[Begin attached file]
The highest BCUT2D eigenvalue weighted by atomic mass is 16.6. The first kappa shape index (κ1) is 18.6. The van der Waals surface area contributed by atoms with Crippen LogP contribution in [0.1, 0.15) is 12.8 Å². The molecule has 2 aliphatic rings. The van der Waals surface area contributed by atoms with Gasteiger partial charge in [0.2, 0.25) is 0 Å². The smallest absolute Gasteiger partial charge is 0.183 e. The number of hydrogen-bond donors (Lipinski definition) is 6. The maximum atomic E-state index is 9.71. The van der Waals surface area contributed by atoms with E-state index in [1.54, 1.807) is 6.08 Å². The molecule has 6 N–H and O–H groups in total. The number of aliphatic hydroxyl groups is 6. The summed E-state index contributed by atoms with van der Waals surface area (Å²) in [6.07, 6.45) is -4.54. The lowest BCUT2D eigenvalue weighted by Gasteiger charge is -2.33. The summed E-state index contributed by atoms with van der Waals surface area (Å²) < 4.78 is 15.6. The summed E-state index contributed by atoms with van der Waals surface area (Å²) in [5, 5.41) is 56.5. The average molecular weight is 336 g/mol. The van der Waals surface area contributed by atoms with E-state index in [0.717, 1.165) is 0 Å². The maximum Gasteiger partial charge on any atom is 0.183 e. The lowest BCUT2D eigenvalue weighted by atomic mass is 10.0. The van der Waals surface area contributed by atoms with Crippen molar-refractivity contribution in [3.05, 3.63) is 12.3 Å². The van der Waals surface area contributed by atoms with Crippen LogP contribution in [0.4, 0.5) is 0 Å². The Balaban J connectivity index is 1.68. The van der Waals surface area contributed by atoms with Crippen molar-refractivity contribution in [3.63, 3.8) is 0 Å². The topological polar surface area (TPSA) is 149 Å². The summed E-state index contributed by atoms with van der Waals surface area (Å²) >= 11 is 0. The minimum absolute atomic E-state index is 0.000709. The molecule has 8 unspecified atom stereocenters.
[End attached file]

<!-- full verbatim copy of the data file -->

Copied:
The highest BCUT2D eigenvalue weighted by atomic mass is 16.6. The first kappa shape index (κ1) is 18.6. The van der Waals surface area contributed by atoms with Crippen LogP contribution in [0.1, 0.15) is 12.8 Å². The molecule has 2 aliphatic rings. The van der Waals surface area contributed by atoms with Gasteiger partial charge in [0.2, 0.25) is 0 Å². The smallest absolute Gasteiger partial charge is 0.183 e. The number of hydrogen-bond donors (Lipinski definition) is 6. The maximum atomic E-state index is 9.71. The van der Waals surface area contributed by atoms with E-state index in [1.54, 1.807) is 6.08 Å². The molecule has 6 N–H and O–H groups in total. The number of aliphatic hydroxyl groups is 6. The summed E-state index contributed by atoms with van der Waals surface area (Å²) in [6.07, 6.45) is -4.54. The lowest BCUT2D eigenvalue weighted by Gasteiger charge is -2.33. The summed E-state index contributed by atoms with van der Waals surface area (Å²) < 4.78 is 15.6. The summed E-state index contributed by atoms with van der Waals surface area (Å²) in [5, 5.41) is 56.5. The average molecular weight is 336 g/mol. The van der Waals surface area contributed by atoms with E-state index in [0.717, 1.165) is 0 Å². The maximum Gasteiger partial charge on any atom is 0.183 e. The lowest BCUT2D eigenvalue weighted by atomic mass is 10.0. The van der Waals surface area contributed by atoms with Crippen molar-refractivity contribution in [3.05, 3.63) is 12.3 Å². The van der Waals surface area contributed by atoms with Crippen LogP contribution in [0.4, 0.5) is 0 Å². The Balaban J connectivity index is 1.68. The van der Waals surface area contributed by atoms with Crippen molar-refractivity contribution in [3.63, 3.8) is 0 Å². The topological polar surface area (TPSA) is 149 Å². The summed E-state index contributed by atoms with van der Waals surface area (Å²) >= 11 is 0. The minimum absolute atomic E-state index is 0.000709. The molecule has 8 unspecified atom stereocenters.